What this is going to make people realize, if they don’t already know, is how we use sports to come together. Live sports is one of the last remaining places where you can watch something in real time and have the same experience as another person in another place. As human beings, we need that common experience. When sports come back, I expect the audience will be more fervent and more loyal than ever.

Sports history is as old as history itself. The Olympics, which were postponed, have been canceled before. The 1964 Tokyo Olympics was moved from 1940 because of the Second World War, for example.

Exactly. Think about how many stories you can do around that. My students are working on some new projects. There is a new U.S. Olympic and Paralympic Museum opening this year. We already were working with the people who produce the museum’s digital site. We had decided to do something about the 1980 U.S. Summer Olympics team, which did not compete because of the boycott.

We have two things we tell our students that make a story: Why now? And why should we care?

Our “why now” and “why should we care” of the 1980 project been boosted in an incredible way. An exploration of what the 1980 coaches and athletes experienced can help us understand what some of these current Olympic and Paralympic athletes and coaches might be going through.

How are you addressing some of these issues as UGA classes return online?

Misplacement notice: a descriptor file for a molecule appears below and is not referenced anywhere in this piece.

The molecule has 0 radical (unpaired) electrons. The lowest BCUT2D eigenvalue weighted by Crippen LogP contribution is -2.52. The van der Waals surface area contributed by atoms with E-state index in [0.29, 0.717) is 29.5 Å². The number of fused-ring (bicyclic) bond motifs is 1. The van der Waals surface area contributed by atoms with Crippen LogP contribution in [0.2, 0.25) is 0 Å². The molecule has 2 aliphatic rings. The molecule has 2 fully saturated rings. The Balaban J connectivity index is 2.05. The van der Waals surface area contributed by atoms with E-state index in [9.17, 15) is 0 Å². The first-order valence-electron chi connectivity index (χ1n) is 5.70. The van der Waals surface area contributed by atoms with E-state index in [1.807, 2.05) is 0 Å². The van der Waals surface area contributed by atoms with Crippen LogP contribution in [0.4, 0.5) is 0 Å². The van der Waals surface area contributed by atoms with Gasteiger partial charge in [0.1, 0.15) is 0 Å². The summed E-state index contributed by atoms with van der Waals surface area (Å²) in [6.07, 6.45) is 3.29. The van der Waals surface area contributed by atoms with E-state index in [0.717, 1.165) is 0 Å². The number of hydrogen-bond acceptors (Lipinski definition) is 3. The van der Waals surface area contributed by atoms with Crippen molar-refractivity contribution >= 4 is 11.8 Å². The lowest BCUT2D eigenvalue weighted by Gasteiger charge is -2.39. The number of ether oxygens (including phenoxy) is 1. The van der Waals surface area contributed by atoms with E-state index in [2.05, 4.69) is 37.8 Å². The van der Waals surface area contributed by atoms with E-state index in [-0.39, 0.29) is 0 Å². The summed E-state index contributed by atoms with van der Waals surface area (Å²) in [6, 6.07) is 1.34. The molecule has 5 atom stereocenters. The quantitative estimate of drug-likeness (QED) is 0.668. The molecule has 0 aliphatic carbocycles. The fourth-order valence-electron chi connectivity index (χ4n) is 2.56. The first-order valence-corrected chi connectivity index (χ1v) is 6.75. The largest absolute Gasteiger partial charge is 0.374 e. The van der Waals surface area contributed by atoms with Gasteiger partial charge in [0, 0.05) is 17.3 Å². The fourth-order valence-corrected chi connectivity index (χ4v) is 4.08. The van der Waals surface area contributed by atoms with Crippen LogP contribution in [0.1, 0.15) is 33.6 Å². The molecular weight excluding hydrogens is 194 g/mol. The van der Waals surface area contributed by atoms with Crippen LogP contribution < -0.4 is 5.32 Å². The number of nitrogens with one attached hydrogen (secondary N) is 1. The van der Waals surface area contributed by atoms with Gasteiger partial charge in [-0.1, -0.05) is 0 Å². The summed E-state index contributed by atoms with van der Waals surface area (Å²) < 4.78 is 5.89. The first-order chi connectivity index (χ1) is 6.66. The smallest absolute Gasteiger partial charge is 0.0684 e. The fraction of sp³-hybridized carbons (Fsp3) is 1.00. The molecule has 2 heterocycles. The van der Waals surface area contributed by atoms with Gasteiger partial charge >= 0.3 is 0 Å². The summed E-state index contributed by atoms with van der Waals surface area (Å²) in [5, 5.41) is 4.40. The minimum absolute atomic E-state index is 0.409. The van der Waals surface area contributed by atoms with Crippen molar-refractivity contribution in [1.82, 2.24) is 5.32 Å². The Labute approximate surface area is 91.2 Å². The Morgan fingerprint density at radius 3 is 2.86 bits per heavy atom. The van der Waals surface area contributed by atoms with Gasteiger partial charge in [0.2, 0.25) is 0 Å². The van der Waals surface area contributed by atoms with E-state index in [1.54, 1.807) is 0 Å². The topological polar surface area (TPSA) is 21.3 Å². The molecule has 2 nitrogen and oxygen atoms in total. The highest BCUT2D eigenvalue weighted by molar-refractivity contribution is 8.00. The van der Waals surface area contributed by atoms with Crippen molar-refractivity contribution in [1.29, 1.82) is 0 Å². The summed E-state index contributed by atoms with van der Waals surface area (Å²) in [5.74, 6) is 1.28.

The one thing we are going to emphasize to the students—and we do this throughout the sports media certificate program—is that 85 percent of sports stories happen off the field. We obviously teach them how to cover events and finish stories on deadline, but we also teach them how to find stories away from that. This is a teachable moment. “Remember what we’ve told you. Let’s start brainstorming stories that are there to be told.”

When you look through the rosters of the UGA spring sports, I guarantee you that every person on those rosters has a great story to tell: what they were hoping for this season, how their lives have been affected, what their training looks like, what their outlook looks like.

They all have compelling stories and that’s what we are here to do. Those kinds of stories can help people relate to these athletes and put it in perspective—the challenges they may be going through in their lives. That’s why we love sports. That inspires us.

Once all this is over, could sports be one of the things that brings us back to normal?

I think it’s served that role in the past. When you think about post-9/11, some of the first baseball games that were held, especially in New York, did that. Take that time and multiply it by 100.